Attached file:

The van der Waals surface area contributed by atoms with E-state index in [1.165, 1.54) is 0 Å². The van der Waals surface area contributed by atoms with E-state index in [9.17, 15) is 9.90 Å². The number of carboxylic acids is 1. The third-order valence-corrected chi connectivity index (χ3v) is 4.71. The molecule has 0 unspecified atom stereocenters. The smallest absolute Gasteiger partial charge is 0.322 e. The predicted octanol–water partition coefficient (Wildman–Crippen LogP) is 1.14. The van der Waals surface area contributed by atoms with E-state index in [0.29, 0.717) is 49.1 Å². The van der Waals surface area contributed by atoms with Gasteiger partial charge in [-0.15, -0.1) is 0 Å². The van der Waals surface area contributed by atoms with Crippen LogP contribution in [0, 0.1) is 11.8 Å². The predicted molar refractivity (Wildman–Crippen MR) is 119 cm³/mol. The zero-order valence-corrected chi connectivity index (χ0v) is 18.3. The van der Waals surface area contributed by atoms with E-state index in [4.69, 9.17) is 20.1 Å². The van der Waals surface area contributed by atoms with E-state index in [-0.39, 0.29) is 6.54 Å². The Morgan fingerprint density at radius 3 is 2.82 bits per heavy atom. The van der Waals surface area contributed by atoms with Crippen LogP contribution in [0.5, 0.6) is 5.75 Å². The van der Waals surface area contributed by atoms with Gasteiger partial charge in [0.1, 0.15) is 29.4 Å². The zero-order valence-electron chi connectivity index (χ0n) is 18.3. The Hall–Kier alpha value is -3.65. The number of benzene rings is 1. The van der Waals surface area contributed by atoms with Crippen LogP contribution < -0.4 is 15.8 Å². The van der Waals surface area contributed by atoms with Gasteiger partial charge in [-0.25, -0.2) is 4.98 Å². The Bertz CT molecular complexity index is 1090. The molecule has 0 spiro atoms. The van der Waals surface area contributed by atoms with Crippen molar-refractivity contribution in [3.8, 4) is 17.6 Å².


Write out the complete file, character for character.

The van der Waals surface area contributed by atoms with E-state index in [1.165, 1.54) is 0 Å². The van der Waals surface area contributed by atoms with E-state index in [9.17, 15) is 9.90 Å². The number of carboxylic acids is 1. The third-order valence-corrected chi connectivity index (χ3v) is 4.71. The molecule has 0 unspecified atom stereocenters. The smallest absolute Gasteiger partial charge is 0.322 e. The predicted octanol–water partition coefficient (Wildman–Crippen LogP) is 1.14. The van der Waals surface area contributed by atoms with E-state index in [0.29, 0.717) is 49.1 Å². The van der Waals surface area contributed by atoms with Gasteiger partial charge in [-0.15, -0.1) is 0 Å². The van der Waals surface area contributed by atoms with Crippen LogP contribution in [0, 0.1) is 11.8 Å². The predicted molar refractivity (Wildman–Crippen MR) is 119 cm³/mol. The zero-order valence-corrected chi connectivity index (χ0v) is 18.3. The van der Waals surface area contributed by atoms with E-state index in [4.69, 9.17) is 20.1 Å². The van der Waals surface area contributed by atoms with E-state index in [-0.39, 0.29) is 6.54 Å². The Morgan fingerprint density at radius 3 is 2.82 bits per heavy atom. The van der Waals surface area contributed by atoms with Crippen LogP contribution in [0.5, 0.6) is 5.75 Å². The van der Waals surface area contributed by atoms with Gasteiger partial charge in [0.1, 0.15) is 29.4 Å². The zero-order valence-electron chi connectivity index (χ0n) is 18.3. The Hall–Kier alpha value is -3.65. The number of benzene rings is 1. The van der Waals surface area contributed by atoms with Crippen LogP contribution < -0.4 is 15.8 Å². The van der Waals surface area contributed by atoms with Gasteiger partial charge in [-0.25, -0.2) is 4.98 Å². The Bertz CT molecular complexity index is 1090. The molecule has 0 spiro atoms. The van der Waals surface area contributed by atoms with Crippen molar-refractivity contribution in [3.8, 4) is 17.6 Å².